Arizona Democrat lawmaker accused of sex with minors resigns
Otoniel Navarrete, a Phoenix Democrat, faces several felony charges of sexual relations with young boys.
State Sen. Otoniel "Tony" Navarrete has stepped down at the demand of a bipartisan chorus of state officials.
Navarrete, a Phoenix Democrat, faces several felony charges of sexual relations with young boys. He notified Senate President Karen Fann late Tuesday he would resign immediately but later issued a statement claiming he is innocent.
“I adamantly deny all allegations that have been made and will pursue all avenues in an effort to prove my innocence," Navarrete said.
Fann confirmed the resignation, saying it was the right decision.
“This was the right thing to do considering the serious allegations,” she said in a joint statement with Senate Minority Leader Rebecca Rios.
Navarrete, 35, was arrested Friday after police interviewed one of his alleged victims and then monitored a phone call between the boy and the lawmaker. Police said he admitted to sexual acts with the minor. In a police report, Navarrete admitted to graphic nonconsensual sexual acts with two boys over the course of several years. Police arrested him at his home, where he was quarantined because of a COVID-19 infection.
Navarrete was charged with seven felonies. If convicted, he would serve at least 49 years in prison. He is free after posting bail Saturday. He’s scheduled to attend a status hearing Thursday in Maricopa County Superior Court.
While it’s not known whether he perpetrated the alleged acts while working, Navarrete’s employer announced it had placed him on leave upon hearing of the charges and soon would fire him.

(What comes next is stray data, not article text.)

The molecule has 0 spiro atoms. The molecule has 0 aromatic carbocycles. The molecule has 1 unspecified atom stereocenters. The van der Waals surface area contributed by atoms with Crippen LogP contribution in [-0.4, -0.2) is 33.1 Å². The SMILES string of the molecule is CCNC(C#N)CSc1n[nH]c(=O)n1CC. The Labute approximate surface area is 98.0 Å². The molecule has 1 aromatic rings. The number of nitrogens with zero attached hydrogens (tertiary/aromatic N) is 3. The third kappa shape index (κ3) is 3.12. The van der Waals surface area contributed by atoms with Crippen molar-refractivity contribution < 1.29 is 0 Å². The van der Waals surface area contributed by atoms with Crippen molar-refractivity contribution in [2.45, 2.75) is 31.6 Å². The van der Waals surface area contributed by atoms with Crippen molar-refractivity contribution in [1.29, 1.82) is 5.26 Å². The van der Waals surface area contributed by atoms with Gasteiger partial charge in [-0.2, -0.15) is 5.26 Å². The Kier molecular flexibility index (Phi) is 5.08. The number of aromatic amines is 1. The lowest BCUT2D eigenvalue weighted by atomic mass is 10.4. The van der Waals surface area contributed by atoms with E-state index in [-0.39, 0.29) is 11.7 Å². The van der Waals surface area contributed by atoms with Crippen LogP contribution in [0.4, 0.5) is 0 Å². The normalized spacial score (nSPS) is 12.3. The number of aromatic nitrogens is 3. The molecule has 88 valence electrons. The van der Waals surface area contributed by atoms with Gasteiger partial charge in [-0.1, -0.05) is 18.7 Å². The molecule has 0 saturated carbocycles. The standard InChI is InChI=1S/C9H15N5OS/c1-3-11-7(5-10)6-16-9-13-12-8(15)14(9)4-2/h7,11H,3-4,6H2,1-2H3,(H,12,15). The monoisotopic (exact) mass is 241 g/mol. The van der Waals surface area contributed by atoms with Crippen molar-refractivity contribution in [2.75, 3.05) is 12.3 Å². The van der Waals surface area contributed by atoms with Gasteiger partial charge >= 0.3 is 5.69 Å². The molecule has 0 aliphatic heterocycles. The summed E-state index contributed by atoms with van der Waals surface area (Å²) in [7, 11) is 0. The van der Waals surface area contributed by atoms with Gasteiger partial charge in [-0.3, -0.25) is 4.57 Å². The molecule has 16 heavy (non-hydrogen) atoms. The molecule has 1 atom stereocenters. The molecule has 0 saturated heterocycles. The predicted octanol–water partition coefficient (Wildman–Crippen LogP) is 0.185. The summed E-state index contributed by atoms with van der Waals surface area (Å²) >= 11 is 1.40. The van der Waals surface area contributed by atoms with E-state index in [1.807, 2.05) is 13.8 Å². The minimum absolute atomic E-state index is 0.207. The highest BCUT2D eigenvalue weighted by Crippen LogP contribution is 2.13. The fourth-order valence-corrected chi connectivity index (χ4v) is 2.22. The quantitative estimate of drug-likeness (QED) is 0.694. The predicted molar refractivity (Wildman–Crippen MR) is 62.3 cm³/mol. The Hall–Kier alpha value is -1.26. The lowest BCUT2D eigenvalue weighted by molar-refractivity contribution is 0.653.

“We are heartbroken by the news of the details and arrest surrounding Otoniel Navarrete,” Neighborhood Ministries Executive Director Jeremy Wood said in a statement. “As soon as we were made aware of the details of the arrest and allegations, Tony was placed on leave per our personnel guidelines and will be formally terminated when the leave ends.”
Wood said Navarrete didn’t have contact with children or minors served by the community nonprofit.
Navarrete’s resignation from the state Senate starts a process of notifications and deliberation by local officials who will choose the replacement to complete the remaining year and a half remaining in his term.
News, not Noise
- New evidence in parade massacre shines uncomfortable light on media, bail-reforming prosecutors
- Washington governor roasted on Twitter for suggesting checking vaccine status of Thanksgiving guests
- This holiday season the Salvation Army wants a donation — and a 'sincere apology' for white racism
- Retirees flee high-tax New Jersey, creating potential fiscal crisis for state
- ‘Great again!’ Trump’s Thanksgiving message hints at rematch with Biden